Talk:Network motif

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Definition is incomplete[edit]

First sentence of definition:

Let and be two graphs, graph G′ is a sub-graph of graph G (written as G′ ⊆ G) if V′ ⊆ V and E′ ⊆ E ∩ (V′ × V′).

What is V? What is E? What is the cross operator for graphs? What is the intersect operator? What does this sentence mean?

--Ar-Pharazôn (talk) 19:19, 15 April 2013 (UTC)

The cross operator is the set theoretic Cartesian product, which, apparently, should be evident from the use of the subset symbol, ⊆. For more information I refer you to the "basic concepts and notation" section of the Wikipedia article on set theory.

Boris Breuer (talk) 11:58, 26 October 2013 (UTC)

Error[edit]

The first sentence of the Definition starts as "Let {{{1}}} and {{{1}}} be two graphs". The {{{1}}} should have a special meaning in the Wiki source? There are many {{{1}}}-s in the description of the picture as well. -- Harp (talk) 17:19, 4 July 2013 (UTC)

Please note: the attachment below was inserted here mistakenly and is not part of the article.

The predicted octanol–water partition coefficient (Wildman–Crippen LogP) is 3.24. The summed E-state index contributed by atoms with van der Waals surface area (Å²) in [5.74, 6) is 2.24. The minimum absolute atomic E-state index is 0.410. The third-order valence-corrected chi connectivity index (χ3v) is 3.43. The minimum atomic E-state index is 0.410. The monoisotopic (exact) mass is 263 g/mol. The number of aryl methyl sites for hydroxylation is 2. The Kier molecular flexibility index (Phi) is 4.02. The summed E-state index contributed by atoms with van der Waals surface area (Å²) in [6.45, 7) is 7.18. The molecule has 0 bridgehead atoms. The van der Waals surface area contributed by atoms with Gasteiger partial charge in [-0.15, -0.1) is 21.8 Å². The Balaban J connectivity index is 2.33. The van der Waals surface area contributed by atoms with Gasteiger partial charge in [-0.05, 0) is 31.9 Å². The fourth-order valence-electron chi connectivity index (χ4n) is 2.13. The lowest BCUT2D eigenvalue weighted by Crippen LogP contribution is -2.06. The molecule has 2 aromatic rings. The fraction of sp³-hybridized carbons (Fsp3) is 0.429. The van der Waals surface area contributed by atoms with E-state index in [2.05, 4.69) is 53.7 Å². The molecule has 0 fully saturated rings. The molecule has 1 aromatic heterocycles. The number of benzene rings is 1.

First paragraph[edit]

I believe there is a problem in the very first paragraph: "All networks, including biological networks, social networks, technological networks (e.g., computer networks and electrical circuits) and more, can be represented as graphs, which include a wide variety of subgraphs. One important local property of networks are so-called network motifs, which are defined as recurrent and statistically significant sub-graphs or patterns."

As far as I know, network motifs is a term just applied in gene expression, in the best case, biological networks. See that there is no reference for that claim, for mine I have several (e.g. Sara Green. Revisiting Generality in Biology: Systems Biology and the Quest for Design Principles ). I propose to add the term biological network instead of networks:

New Sentence:

"All networks, including biological networks, social networks, technological networks (e.g., computer networks and electrical circuits) and more, can be represented as graphs, which include a wide variety of subgraphs. One important local property of biological networks are so-called network motifs, which are defined as recurrent and statistically significant sub-graphs or patterns." and cite Green and Alon, the latter is already present in the reference list.

Jorge Pires (talk) 14:45, 23 August 2015 (UTC)